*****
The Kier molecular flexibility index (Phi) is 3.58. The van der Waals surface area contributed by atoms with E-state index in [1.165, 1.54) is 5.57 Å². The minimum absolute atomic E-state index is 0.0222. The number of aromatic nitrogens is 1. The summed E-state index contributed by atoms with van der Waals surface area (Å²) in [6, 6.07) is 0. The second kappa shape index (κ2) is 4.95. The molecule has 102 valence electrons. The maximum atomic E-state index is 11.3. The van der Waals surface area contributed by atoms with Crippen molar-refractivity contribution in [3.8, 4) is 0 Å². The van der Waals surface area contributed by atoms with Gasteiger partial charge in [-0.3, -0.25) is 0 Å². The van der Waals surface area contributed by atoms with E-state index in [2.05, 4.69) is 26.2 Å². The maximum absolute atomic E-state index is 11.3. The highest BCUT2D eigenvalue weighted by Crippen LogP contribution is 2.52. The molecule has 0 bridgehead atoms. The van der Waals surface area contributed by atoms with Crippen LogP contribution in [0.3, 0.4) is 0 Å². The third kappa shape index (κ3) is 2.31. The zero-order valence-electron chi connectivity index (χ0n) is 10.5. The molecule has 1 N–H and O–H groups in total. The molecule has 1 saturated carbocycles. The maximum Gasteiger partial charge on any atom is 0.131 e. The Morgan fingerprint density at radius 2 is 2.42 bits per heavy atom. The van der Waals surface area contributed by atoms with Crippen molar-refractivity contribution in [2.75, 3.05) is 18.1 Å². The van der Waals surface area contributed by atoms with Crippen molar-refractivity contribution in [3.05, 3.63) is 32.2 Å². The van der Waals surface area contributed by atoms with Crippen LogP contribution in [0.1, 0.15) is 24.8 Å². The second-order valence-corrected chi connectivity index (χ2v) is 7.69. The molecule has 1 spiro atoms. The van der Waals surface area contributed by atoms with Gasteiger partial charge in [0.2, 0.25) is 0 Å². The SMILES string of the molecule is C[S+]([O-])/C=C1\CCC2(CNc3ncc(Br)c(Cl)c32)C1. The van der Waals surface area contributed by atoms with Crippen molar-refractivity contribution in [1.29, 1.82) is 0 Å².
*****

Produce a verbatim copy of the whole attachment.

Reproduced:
The Kier molecular flexibility index (Phi) is 3.58. The van der Waals surface area contributed by atoms with E-state index in [1.165, 1.54) is 5.57 Å². The minimum absolute atomic E-state index is 0.0222. The number of aromatic nitrogens is 1. The summed E-state index contributed by atoms with van der Waals surface area (Å²) in [6, 6.07) is 0. The second kappa shape index (κ2) is 4.95. The molecule has 102 valence electrons. The maximum atomic E-state index is 11.3. The van der Waals surface area contributed by atoms with Crippen molar-refractivity contribution in [3.8, 4) is 0 Å². The van der Waals surface area contributed by atoms with Gasteiger partial charge in [-0.3, -0.25) is 0 Å². The van der Waals surface area contributed by atoms with E-state index in [2.05, 4.69) is 26.2 Å². The maximum absolute atomic E-state index is 11.3. The highest BCUT2D eigenvalue weighted by Crippen LogP contribution is 2.52. The molecule has 0 bridgehead atoms. The van der Waals surface area contributed by atoms with Crippen LogP contribution in [0.3, 0.4) is 0 Å². The third kappa shape index (κ3) is 2.31. The zero-order valence-electron chi connectivity index (χ0n) is 10.5. The molecule has 1 N–H and O–H groups in total. The molecule has 1 saturated carbocycles. The maximum Gasteiger partial charge on any atom is 0.131 e. The Morgan fingerprint density at radius 2 is 2.42 bits per heavy atom. The van der Waals surface area contributed by atoms with Crippen molar-refractivity contribution in [2.75, 3.05) is 18.1 Å². The van der Waals surface area contributed by atoms with Crippen molar-refractivity contribution in [3.05, 3.63) is 32.2 Å². The van der Waals surface area contributed by atoms with Crippen LogP contribution in [0.1, 0.15) is 24.8 Å². The second-order valence-corrected chi connectivity index (χ2v) is 7.69. The molecule has 1 spiro atoms. The van der Waals surface area contributed by atoms with Gasteiger partial charge in [0.2, 0.25) is 0 Å². The SMILES string of the molecule is C[S+]([O-])/C=C1\CCC2(CNc3ncc(Br)c(Cl)c32)C1. The van der Waals surface area contributed by atoms with Crippen molar-refractivity contribution in [1.29, 1.82) is 0 Å².